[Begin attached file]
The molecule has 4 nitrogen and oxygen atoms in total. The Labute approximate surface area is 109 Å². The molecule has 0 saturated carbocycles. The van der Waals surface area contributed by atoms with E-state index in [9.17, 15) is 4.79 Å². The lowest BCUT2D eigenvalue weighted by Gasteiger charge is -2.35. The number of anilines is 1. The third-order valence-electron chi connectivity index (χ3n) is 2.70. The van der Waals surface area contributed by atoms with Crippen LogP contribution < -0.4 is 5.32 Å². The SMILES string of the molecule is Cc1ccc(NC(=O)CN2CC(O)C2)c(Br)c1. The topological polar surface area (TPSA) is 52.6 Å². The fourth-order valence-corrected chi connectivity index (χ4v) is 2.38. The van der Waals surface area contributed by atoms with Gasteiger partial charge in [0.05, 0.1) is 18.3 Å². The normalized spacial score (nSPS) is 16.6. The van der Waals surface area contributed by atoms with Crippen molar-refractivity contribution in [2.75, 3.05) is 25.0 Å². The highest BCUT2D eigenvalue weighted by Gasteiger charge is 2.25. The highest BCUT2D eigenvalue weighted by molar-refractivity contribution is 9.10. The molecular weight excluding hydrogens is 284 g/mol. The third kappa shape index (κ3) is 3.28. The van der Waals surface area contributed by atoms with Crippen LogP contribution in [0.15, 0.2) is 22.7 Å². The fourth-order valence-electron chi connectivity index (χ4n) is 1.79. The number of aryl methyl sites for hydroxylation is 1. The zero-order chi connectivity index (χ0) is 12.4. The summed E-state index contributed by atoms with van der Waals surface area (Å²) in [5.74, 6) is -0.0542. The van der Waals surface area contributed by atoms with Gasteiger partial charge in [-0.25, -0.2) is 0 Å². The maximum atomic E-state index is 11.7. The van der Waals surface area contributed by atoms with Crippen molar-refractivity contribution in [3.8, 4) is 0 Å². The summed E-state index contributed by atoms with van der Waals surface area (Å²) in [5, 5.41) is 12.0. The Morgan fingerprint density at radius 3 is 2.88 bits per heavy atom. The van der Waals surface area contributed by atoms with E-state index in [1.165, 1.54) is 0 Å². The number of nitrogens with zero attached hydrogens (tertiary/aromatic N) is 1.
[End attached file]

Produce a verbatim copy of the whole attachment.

The molecule has 4 nitrogen and oxygen atoms in total. The Labute approximate surface area is 109 Å². The molecule has 0 saturated carbocycles. The van der Waals surface area contributed by atoms with E-state index in [9.17, 15) is 4.79 Å². The lowest BCUT2D eigenvalue weighted by Gasteiger charge is -2.35. The number of anilines is 1. The third-order valence-electron chi connectivity index (χ3n) is 2.70. The van der Waals surface area contributed by atoms with Crippen LogP contribution < -0.4 is 5.32 Å². The SMILES string of the molecule is Cc1ccc(NC(=O)CN2CC(O)C2)c(Br)c1. The topological polar surface area (TPSA) is 52.6 Å². The fourth-order valence-corrected chi connectivity index (χ4v) is 2.38. The van der Waals surface area contributed by atoms with Gasteiger partial charge in [0.05, 0.1) is 18.3 Å². The normalized spacial score (nSPS) is 16.6. The van der Waals surface area contributed by atoms with Crippen molar-refractivity contribution in [2.75, 3.05) is 25.0 Å². The highest BCUT2D eigenvalue weighted by Gasteiger charge is 2.25. The highest BCUT2D eigenvalue weighted by molar-refractivity contribution is 9.10. The molecular weight excluding hydrogens is 284 g/mol. The third kappa shape index (κ3) is 3.28. The van der Waals surface area contributed by atoms with Crippen LogP contribution in [0.15, 0.2) is 22.7 Å². The fourth-order valence-electron chi connectivity index (χ4n) is 1.79. The number of aryl methyl sites for hydroxylation is 1. The zero-order chi connectivity index (χ0) is 12.4. The summed E-state index contributed by atoms with van der Waals surface area (Å²) in [5.74, 6) is -0.0542. The van der Waals surface area contributed by atoms with Gasteiger partial charge in [-0.25, -0.2) is 0 Å². The maximum atomic E-state index is 11.7. The van der Waals surface area contributed by atoms with Crippen molar-refractivity contribution in [3.8, 4) is 0 Å². The summed E-state index contributed by atoms with van der Waals surface area (Å²) in [5, 5.41) is 12.0. The Morgan fingerprint density at radius 3 is 2.88 bits per heavy atom. The van der Waals surface area contributed by atoms with E-state index in [1.165, 1.54) is 0 Å². The number of nitrogens with zero attached hydrogens (tertiary/aromatic N) is 1.